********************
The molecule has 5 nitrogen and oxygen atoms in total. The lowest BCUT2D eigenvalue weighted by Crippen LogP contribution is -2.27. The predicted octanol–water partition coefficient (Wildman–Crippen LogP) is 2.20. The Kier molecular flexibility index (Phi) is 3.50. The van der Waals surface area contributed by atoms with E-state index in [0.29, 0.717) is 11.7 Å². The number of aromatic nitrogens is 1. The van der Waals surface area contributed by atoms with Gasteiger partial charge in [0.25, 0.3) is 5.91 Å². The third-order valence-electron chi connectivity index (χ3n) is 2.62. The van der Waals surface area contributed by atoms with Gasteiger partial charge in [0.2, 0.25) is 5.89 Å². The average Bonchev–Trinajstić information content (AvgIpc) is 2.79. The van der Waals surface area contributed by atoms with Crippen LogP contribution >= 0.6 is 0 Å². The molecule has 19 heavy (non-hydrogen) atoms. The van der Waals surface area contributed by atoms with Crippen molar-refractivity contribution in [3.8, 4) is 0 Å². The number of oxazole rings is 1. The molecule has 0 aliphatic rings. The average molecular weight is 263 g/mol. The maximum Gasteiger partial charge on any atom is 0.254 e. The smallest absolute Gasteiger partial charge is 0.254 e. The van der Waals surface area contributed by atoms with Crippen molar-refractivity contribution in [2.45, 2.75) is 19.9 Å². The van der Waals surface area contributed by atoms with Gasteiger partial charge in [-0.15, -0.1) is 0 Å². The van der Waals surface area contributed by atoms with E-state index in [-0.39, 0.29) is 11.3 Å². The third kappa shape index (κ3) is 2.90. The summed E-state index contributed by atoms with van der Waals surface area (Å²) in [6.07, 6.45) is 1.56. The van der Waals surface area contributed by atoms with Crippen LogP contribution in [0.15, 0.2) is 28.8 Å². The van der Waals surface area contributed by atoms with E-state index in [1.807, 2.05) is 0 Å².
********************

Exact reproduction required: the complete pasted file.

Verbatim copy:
The molecule has 5 nitrogen and oxygen atoms in total. The lowest BCUT2D eigenvalue weighted by Crippen LogP contribution is -2.27. The predicted octanol–water partition coefficient (Wildman–Crippen LogP) is 2.20. The Kier molecular flexibility index (Phi) is 3.50. The van der Waals surface area contributed by atoms with E-state index in [0.29, 0.717) is 11.7 Å². The number of aromatic nitrogens is 1. The van der Waals surface area contributed by atoms with Gasteiger partial charge in [0.25, 0.3) is 5.91 Å². The third-order valence-electron chi connectivity index (χ3n) is 2.62. The van der Waals surface area contributed by atoms with Gasteiger partial charge in [0.2, 0.25) is 5.89 Å². The average Bonchev–Trinajstić information content (AvgIpc) is 2.79. The van der Waals surface area contributed by atoms with Crippen LogP contribution >= 0.6 is 0 Å². The molecule has 19 heavy (non-hydrogen) atoms. The van der Waals surface area contributed by atoms with Crippen molar-refractivity contribution in [3.8, 4) is 0 Å². The number of oxazole rings is 1. The molecule has 0 aliphatic rings. The average molecular weight is 263 g/mol. The maximum Gasteiger partial charge on any atom is 0.254 e. The smallest absolute Gasteiger partial charge is 0.254 e. The van der Waals surface area contributed by atoms with Crippen molar-refractivity contribution in [2.45, 2.75) is 19.9 Å². The van der Waals surface area contributed by atoms with Gasteiger partial charge in [-0.15, -0.1) is 0 Å². The van der Waals surface area contributed by atoms with E-state index in [-0.39, 0.29) is 11.3 Å². The third kappa shape index (κ3) is 2.90. The summed E-state index contributed by atoms with van der Waals surface area (Å²) in [6.07, 6.45) is 1.56. The van der Waals surface area contributed by atoms with Crippen LogP contribution in [0.15, 0.2) is 28.8 Å². The van der Waals surface area contributed by atoms with E-state index in [1.807, 2.05) is 0 Å².